Uncommon Places I Have Found Gold
One of my favorite places to find gold is a culvert. Just in case you are not familiar, a culvert is a metal tube running under the road or used to divert water. I try to select culverts that may contain placer gold by considering their location. A good spot would be a place near the mountains, especially rocky mineralized mountains containing iron oxide and quartz. Iron oxide is just rust, and it shows up in rock as reddish. Why this combination? Iron and quartz have a similar melting point. Ironic that when looking for gold, you may also be looking for something usually considered less than worthless.
Culverts typically have ripples inside which help to slow down water. These ripples are similar to riffles on a sluice. The valleys are where the heavier material like gold will settle.
I outfit myself with a brush (in my case, a car-wash brush), bucket, and a narrow trowel. Don't forget to bring water. And while I'm at it, be careful. Critters have been known to take up residence in these culverts. Inspect them before you leap. Centipedes and scorpions enjoy residence in them, too. In my situation living in Arizona, I have crawled into culverts and begun to clean only to find a spider crawling on the back of my neck. On inspection there were quite a few web's suspended at the very top. So look above you. Rodents have also been known to take up residence. For this reason it is recommended that you wear a mask. In some situations, rodent waste can be stirred up, aerosolized, and inhaled resulting in a very nasty infection, possibly even death. In the Four Corners area of Arizona, the presence of hantavirus is publicly advertised when in "season". This virus is not as common in other Arizona areas.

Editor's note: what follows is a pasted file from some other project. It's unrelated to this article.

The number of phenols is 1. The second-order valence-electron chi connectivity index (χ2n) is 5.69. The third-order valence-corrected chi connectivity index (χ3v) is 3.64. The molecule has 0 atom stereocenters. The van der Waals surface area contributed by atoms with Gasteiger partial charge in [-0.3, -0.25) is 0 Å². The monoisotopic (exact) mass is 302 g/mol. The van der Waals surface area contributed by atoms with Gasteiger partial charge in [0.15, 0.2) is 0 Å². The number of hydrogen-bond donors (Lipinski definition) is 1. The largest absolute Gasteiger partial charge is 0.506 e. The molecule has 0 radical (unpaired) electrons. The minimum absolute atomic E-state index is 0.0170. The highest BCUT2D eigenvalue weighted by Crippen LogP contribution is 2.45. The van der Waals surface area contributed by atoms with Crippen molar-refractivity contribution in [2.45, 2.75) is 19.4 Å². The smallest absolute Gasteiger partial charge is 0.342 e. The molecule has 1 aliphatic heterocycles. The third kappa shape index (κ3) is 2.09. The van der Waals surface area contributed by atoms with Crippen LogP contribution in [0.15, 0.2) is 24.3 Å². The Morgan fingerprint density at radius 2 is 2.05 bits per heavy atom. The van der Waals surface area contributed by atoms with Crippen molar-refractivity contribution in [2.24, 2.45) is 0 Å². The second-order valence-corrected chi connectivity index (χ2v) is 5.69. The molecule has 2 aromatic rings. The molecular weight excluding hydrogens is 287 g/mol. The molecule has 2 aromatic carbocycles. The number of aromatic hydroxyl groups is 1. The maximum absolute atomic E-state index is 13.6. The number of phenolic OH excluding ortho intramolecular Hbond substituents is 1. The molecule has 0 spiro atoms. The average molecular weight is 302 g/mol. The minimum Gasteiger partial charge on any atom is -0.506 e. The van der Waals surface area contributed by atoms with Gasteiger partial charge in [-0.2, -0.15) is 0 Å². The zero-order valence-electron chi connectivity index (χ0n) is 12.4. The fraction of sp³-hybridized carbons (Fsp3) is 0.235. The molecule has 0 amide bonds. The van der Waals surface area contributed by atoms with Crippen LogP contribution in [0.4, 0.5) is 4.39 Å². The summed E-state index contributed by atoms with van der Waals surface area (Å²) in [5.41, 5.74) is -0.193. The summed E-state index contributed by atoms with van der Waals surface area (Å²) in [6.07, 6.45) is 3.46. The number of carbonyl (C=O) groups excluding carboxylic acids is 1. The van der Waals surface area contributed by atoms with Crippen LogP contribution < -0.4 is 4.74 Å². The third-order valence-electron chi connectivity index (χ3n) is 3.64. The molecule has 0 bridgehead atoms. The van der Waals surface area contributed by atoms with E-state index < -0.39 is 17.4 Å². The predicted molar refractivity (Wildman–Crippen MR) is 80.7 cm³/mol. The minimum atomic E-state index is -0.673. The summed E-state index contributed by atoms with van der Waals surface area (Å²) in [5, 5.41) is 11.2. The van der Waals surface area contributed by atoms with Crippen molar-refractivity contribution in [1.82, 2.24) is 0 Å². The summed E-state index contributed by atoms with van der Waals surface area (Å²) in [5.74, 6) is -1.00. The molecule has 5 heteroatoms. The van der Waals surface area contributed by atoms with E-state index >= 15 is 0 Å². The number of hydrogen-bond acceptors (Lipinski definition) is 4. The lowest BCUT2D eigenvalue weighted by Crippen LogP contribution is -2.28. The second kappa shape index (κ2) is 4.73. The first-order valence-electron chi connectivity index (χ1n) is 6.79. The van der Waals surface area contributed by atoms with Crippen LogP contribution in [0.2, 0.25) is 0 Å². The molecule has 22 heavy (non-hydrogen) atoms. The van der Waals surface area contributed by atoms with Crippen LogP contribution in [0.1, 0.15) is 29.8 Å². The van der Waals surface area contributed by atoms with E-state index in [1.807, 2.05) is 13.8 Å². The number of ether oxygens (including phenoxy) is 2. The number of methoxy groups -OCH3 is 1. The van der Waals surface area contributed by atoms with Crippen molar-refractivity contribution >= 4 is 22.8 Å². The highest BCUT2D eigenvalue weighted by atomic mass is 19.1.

Another tip that can make your prospecting enjoyable is to bring a kneeling pad or board to rest your knees on. Those steel ripples are rough on your body, especially your knees. The riffles are narrow, so your body weight exerting force down on that small raised metal edge can get old in a hurry. Without a pad, you probably aren't going to want to clean out more than one short culvert.
Don't Miss the Cracks
My all time favorite place to find gold is in crevices. I love to go to a club claim where there is bedrock in a stream bed and start to crack open those fissures. A 3 foot post hole digging bar is satisfactory for opening most cracks. Some people prefer a 6 foot bar, but that is a lot of iron to wield all day. I had a big one and cut it in half. Now I have two diggers. Perhaps I will break one and then have a replacement. But those diggers are tough to break. At the time of publication, you could get a post hole digging bar with a tamper at Harbor Freight for around $30, which is half the price of most stores. If I find wide cracks in the bedrock, I usually work those first. Since they are wider, they have a better chance to collect more gold during seasonal storms.